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"Andrea Yates, the Texas mother charged with the murder of her five children, has a documented history of postpartum depression and psychiatric hospitalization, yet the district attorney prosecuting her case recently offered to take a possible death penalty off the table if she would withdraw her insanity plea."

My interpretation:

Andrea Yates murdered all her 5 children. She has been suffering from mental disorder since she was born and , for this reason, has been in hospital many times.

The district attorney instituting the legal proceedings against her proposes that the consideration of her possible death penalty should be abandoned, provided she withdraw (subjunctive -- no 's' inflection in withdraw) the plea of insanity.

Is this not odd?

The text says the seriousness of the murder should be mitigated in case Jane Doe claims she is sane.

If she is sane, then she was fully aware of the seriousness of the crime she commited.

It is hardly any mitigating circuimstance.

What is you understanding of this?

Thanks

PS: Are there any grammatical mistakes in the blue part?
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She has been suffering from mental disorder since she was born. No. 'post-partum' means after the birth of her children, not her own birth. She has a history of post-natal depression. She has been hospitalised for this but it doesn't necessarily mean many times. She might have only been in hospital once (but I agree that it does imply more than once).

her proposes that the consideration of her possible death penalty should be abandoned, provided she withdraw (subjunctive -- no 's' inflection in withdraw) the plea of insanity.The text says the seriousness of the murder should be mitigated in case Jane Doe claims she is sane.

You've not quite followed their meaning.

One possible sentence for murder is the death penalty. There are other penalties.

She will be tried with murder whatever her plea. Everyone gets to plea guilty or not guilty, or they can plea guilty but not really responsible for their actions due to insanity. If she pleads guilty but insane, she probably wouldn't be sentenced to death. The attorney does not believe that she is insane, but just making that plea to avoid the death penalty. therefore, he is saying 'we'll make a deal. You save us all the time and trouble of a long and expensive court case trying to decide if you are insane or not. If you just admit you are sane and guilty, I'll agree that you still won't be sentenced to death, just imprisonment.'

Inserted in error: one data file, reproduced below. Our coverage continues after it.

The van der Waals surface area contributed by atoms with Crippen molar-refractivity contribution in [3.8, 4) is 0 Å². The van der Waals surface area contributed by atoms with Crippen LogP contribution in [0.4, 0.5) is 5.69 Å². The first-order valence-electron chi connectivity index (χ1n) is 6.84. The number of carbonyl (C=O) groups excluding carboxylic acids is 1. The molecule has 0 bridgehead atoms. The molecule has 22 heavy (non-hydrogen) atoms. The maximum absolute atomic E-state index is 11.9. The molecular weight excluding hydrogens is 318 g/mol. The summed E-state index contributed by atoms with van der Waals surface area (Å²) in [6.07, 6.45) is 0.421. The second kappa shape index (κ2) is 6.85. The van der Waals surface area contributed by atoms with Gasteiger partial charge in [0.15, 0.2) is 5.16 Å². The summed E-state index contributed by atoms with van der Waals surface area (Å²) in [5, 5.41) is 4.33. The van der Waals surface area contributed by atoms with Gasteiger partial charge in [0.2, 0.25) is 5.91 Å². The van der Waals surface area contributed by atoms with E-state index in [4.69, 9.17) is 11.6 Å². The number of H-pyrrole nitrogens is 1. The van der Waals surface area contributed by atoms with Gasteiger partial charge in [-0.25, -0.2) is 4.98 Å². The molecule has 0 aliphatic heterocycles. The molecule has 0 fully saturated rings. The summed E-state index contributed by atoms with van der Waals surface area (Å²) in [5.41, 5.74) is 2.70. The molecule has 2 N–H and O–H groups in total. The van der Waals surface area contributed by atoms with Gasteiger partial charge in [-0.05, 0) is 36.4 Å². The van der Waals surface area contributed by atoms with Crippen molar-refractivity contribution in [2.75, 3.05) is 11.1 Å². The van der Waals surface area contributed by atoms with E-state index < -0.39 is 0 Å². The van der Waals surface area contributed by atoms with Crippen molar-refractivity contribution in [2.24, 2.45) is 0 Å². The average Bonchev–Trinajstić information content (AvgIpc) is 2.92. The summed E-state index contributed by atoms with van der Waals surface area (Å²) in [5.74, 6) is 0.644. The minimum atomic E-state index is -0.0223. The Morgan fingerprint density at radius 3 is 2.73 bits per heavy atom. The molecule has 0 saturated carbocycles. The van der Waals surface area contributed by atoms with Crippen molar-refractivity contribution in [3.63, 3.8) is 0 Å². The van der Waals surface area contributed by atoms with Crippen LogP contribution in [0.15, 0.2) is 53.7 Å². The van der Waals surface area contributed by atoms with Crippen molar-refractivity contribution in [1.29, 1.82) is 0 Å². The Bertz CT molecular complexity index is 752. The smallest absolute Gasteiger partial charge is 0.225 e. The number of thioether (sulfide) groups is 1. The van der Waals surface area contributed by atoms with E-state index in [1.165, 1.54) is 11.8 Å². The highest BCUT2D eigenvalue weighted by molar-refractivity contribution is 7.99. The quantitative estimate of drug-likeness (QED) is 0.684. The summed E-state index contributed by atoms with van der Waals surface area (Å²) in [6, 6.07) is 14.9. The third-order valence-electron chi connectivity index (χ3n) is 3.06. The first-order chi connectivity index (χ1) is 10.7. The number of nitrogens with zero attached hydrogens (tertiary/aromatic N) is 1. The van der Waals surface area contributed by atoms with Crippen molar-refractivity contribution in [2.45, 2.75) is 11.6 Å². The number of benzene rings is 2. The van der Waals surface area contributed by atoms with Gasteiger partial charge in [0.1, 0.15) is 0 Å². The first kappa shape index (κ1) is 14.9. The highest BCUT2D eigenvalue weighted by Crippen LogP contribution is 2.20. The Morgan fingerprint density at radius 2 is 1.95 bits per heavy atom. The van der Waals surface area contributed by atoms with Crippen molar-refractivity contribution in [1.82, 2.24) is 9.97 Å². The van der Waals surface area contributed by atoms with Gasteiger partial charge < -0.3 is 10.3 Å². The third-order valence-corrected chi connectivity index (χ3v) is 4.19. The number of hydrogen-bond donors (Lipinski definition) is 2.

hospitalization, yet the . This 'yet' shows that the writer finds this unreasonable as he/she believes that the woman has a history of mental illness so quite possibly did commit the murders while insane, and should therefore be able to plead guity but insane. (and get a lesser punishment).

The text says the seriousness of the murder should be mitigated in case Jane Doe claims she is sane. No this is not what it means. They are not mitigating the seriousness of the murder itself, but saying that she should not be held as responsible for it as a sane person would. They know that the case will be treated less severely if she is found insane. If she agrees to remove her defence of insanity she will be treated less severely than if she had not tried to claim insanity in the first place (to encourage her to drop this claim). But it will still be more severely than if she were to stick to her plea of insanity and be found insane.

not: the seriousness of the murder should be mitigated in case Jane Doe claims she is sane (the in case part here doesn't make sense by the way, but I know what you mean).

but rather: the seriousness of the punishment should be mitigated to make Jane Doe admit she is sane.
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It's not odd because the prosecution wants a conviction. If her insanity plea is accepted, then she'll 'get away with it' basically. So, the prosecution is basically saying that if her insanity plea is not accepted and she is found guilty then they'll push for the death penalty. But if she withdraws her insanity plea - thereby pretty much guaranteeing a conviction, they will not push for the death penalty.

I think that's what's happening anyway.
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Comments  
Hello Nona

yet the district attorney

Oh yes.

Some of the things you objected to I interpreted clearly, but expressed wrongly.

Thanks Tidus and Nona
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